The villagers gathered near the riverbank.

"The river has slowed, good priest," said a burly man with leather apron on. "What has happened?"

"A gift from the children of the water," Wilson explained, noticing the crowd. "Is there a problem if theriver has slowed?"

"Aye, good priest," a lady said, with a belt of gardening tools around her waist. "This river is life for our fair village for our rich soil drinks from it. A slowing river is not a healthy river."

How has the waterfall split in two? Fayte was staring at the top and he could see no boulder or protrusion that could be causing this. "Wilson, we'll take a quick look and then have the water nymphs close it again. That should have the river flowing strong once more."

And so they approached the waterfall to the entrance of a dark looming cave. The villagers claimed to have no knowledge of this cave when Wilson ask them, but Fayte had noticed the look on some of the elders. It bothered them that the water nymphs have revealed this cave, but not enough to make them speak up and stop them from exploring the place.

It was dark and dry and the rocks on the ground were loose. Wilson summoned a sphere of light, sending it high above them. They ventured deeper into the cave and the further they went the lower the ceiling became until the sphere was just above their heads.

Then there was a growl.

Fayte slowly drew his sword as did John. They met eyes with one another before they ventured forth and entered a wide cavern. There was a sound of running water above and around them behind the rocks. It was dry yet it was not stifling like the undertunnels in Eres Star City. The cavern was about as tall as a double-storied inn, and as large as the grand hall of the Castle Rondiar.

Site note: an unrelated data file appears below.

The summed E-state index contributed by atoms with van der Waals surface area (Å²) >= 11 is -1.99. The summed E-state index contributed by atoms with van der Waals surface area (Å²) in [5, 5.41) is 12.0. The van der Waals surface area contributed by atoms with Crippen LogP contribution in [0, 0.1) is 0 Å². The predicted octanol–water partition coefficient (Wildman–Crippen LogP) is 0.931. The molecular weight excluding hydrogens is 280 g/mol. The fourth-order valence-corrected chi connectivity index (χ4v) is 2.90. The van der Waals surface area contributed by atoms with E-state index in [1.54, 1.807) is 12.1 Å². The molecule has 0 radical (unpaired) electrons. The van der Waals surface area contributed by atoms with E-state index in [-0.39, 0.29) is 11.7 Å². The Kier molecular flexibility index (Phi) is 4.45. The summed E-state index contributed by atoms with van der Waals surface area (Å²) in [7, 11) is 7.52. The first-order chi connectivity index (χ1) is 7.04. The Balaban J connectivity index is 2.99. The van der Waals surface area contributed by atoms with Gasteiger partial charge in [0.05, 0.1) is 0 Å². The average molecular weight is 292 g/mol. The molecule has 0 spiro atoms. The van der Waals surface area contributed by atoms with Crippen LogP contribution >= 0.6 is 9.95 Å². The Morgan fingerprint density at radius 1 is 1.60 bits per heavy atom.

All around them were weapons and pieces of armours. Swords and axes, pikes and lances, shields and helms, greaves and gauntlets. There were tables and chairs as well, ones made of wood yet still looked firm and sturdy even though it was clear that they had been here for a good long time. Paintings framed in dull gold lay about against the heap of weapons and amours, the colours faded and the images no longer recognizable. There were scrolls and parchments too, books as well on shelves that stood next to each other in a long row.

Fayte would very much like to pick up one of the swords, for he could tell at a glance that all of them were made of Eresteel. He wanted nothing more than to try the shield with the sharpened edge and the Eresteel shine. But like John and Wilson who were both fascinated by what they had found, all three of them were staring ahead of them where the sphere of light shined.

They were staring at a sleeping wyvern whose head was the size of a whole gryphon.

"Wilson…" Fayte said in his most softest voice. "Stop… shining… the light… on, its, face."

"That's a wyvern," was all Wilson could say as he whispered back. "That, is, a, wyvern!"